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Lesbian partners deserve better than to be 'wives'

From girlfriend, to significant other, to .... wife?


Tanya Jonker-Bryce | April 21, 2006

Melissa Etheridge and Tammy Lynn Michaels
Lesbians have long struggled with terminology.

We�ve worked our way through girlfriend, significant other, partner and, my least favorite, longtime companion, which, no matter how sweetly or endearingly you say it, just sounds like you�ve been sharing your bed with a Labrador.

But now it seems we�ve come full circle to the dreaded �wife�.

Until recently, the term has been used mainly by fringe groups for whom equal rights equate equal language.

It�s been an annoying side lane on the equality highway, but thankfully the �wife movement� appears to have been small and without much influence among mainstream, middle of the road lesbians.

Until now.

Oddly, one of the most prominent "wives" is lesbian icon Melissa Etheridge, whose candour about her life and love has been one of the brightest and most visible beacons in the gay and lesbian movement.

Etheridge came out long before it was fashionable to do so, and has shared her private joys and, more tellingly, her private heartaches with the world in a dignified, decidedly un-Oprah fashion.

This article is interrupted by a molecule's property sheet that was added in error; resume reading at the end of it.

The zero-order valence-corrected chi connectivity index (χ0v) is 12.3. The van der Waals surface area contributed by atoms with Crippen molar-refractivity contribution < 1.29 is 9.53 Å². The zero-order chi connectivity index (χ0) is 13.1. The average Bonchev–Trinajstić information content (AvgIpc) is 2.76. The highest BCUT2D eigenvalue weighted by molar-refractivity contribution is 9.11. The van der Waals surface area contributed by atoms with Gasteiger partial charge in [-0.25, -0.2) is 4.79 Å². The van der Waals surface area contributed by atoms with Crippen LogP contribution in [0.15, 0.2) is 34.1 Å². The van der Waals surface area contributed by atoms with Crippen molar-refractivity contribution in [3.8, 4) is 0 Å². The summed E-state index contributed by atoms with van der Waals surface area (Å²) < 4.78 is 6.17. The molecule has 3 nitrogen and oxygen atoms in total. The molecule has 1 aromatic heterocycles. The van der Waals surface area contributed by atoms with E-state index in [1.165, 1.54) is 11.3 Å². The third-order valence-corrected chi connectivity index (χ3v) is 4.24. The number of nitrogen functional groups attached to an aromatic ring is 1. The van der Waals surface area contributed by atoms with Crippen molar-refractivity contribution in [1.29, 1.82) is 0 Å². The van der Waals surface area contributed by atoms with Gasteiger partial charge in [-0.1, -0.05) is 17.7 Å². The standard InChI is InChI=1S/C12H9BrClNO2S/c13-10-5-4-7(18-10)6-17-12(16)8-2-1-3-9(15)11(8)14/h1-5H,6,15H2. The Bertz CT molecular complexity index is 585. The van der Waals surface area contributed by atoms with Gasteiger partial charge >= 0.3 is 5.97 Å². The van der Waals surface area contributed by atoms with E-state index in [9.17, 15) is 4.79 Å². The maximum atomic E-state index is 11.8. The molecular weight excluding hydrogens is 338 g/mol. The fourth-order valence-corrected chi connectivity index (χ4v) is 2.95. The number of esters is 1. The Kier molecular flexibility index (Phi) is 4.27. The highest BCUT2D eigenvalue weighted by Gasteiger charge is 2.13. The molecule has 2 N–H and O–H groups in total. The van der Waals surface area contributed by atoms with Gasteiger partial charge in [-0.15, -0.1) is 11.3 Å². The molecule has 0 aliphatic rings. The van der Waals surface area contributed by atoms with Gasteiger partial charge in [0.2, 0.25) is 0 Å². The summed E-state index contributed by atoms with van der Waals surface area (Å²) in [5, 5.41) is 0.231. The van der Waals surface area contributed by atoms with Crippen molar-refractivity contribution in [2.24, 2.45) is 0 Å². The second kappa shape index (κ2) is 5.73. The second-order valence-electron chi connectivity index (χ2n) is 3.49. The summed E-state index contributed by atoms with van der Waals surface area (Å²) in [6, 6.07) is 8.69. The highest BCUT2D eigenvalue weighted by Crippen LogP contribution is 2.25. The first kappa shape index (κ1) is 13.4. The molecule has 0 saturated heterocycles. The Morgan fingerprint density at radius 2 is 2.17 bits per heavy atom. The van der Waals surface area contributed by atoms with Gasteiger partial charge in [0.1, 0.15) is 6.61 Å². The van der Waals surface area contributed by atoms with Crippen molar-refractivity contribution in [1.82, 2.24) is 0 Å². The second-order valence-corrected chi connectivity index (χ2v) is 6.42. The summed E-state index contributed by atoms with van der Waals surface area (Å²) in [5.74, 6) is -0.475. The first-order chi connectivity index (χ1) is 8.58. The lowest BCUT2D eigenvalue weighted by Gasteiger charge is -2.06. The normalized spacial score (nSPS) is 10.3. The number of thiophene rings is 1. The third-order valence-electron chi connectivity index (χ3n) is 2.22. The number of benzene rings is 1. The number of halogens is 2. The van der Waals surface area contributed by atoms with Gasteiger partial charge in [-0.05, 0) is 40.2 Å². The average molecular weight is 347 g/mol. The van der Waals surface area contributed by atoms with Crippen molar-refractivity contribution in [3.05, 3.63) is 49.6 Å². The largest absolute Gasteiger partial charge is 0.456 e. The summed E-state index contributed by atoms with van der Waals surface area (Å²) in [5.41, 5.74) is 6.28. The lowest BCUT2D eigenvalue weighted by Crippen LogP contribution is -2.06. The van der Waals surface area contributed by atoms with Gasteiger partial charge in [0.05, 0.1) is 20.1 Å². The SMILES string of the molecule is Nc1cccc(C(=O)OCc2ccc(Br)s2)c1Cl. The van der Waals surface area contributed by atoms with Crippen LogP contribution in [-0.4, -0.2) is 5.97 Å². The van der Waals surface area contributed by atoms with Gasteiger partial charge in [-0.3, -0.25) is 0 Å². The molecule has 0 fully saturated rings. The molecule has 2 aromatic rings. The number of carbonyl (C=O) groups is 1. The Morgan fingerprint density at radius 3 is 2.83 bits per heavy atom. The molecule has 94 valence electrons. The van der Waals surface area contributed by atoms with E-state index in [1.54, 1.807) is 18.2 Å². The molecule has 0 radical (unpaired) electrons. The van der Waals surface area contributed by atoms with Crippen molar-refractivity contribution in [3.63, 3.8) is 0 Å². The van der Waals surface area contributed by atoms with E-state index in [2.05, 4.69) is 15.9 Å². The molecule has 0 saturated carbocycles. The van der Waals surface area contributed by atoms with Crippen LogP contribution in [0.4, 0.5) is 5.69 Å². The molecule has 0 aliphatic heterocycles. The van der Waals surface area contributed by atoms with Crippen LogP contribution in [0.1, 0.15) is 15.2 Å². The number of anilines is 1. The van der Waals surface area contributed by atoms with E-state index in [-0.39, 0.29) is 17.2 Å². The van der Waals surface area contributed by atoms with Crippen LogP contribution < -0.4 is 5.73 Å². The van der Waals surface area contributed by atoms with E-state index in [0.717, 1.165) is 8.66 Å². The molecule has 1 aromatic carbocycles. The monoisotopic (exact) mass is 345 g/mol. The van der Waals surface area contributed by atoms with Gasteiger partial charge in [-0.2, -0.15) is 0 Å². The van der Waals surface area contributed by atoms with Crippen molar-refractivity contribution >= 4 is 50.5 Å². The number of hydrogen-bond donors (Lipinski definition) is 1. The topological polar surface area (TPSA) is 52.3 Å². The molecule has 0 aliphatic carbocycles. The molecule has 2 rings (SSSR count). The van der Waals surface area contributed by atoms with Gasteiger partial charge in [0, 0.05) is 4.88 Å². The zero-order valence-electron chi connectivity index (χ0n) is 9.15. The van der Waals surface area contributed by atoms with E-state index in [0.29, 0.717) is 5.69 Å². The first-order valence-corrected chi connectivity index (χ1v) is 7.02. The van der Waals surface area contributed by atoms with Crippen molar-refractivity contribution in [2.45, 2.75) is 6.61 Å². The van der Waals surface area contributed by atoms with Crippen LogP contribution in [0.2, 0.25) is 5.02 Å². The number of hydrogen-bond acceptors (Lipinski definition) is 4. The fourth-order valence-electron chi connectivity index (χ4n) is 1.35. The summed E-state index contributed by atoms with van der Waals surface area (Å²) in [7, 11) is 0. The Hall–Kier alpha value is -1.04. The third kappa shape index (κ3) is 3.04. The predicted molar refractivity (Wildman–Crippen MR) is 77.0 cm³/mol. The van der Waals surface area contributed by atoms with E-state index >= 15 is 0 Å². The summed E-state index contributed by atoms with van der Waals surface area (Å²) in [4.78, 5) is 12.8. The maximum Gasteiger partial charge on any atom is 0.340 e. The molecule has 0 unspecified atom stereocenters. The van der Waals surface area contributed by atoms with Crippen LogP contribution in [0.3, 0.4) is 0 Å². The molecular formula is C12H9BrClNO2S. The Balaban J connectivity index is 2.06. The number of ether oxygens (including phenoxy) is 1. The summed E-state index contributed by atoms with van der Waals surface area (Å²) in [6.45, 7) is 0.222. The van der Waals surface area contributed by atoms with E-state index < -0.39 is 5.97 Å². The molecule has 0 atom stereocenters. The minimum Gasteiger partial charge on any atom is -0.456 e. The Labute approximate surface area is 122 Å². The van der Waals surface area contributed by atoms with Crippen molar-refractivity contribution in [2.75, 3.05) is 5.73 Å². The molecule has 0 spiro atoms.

At a time when role models were few and far between, her voice was one of the most positive and powerful in a disappointingly small chorus.

Her decision to get married, and to do so proudly and publicly, was unflinchingly brave at a time when the anti-gay marriage zealots were stirring and beginning to flex their (considerable) Bible belt muscles.

Routinely referring to Tammy Lynn Michaels as her �wife� pushes the envelope in a new way. But is it in the right direction?

How we refer to our loved ones, and the labels and categories we create to celebrate our unions, is, of course, a wholly personal issue, and every woman has the right to make this decision for herself.

But Etheridge's voice carries further than most other lesbians – gay women everywhere take note of what she says, and what she means.

Her usage of �wife� is more than a personal choice – it is a political statement. And a jarring one, at that.

Personally, I have not managed to extricate from wife the chains and ownership this term has historically entailed. Because we want the same rights and privileges of heterosexual marriage, should we also want the same historical baggage? Should we want to resuscitate the stigmas and hardships of women – gay and straight – at the hands of men who abused institutions like marriage to confirm their own sexual superiority?

Somewhere in the dictionaries of our lives there has to be new or a better terms to pay tribute to our unions. We may need to start searching a little harder, though. – Issued by Gay Link Content


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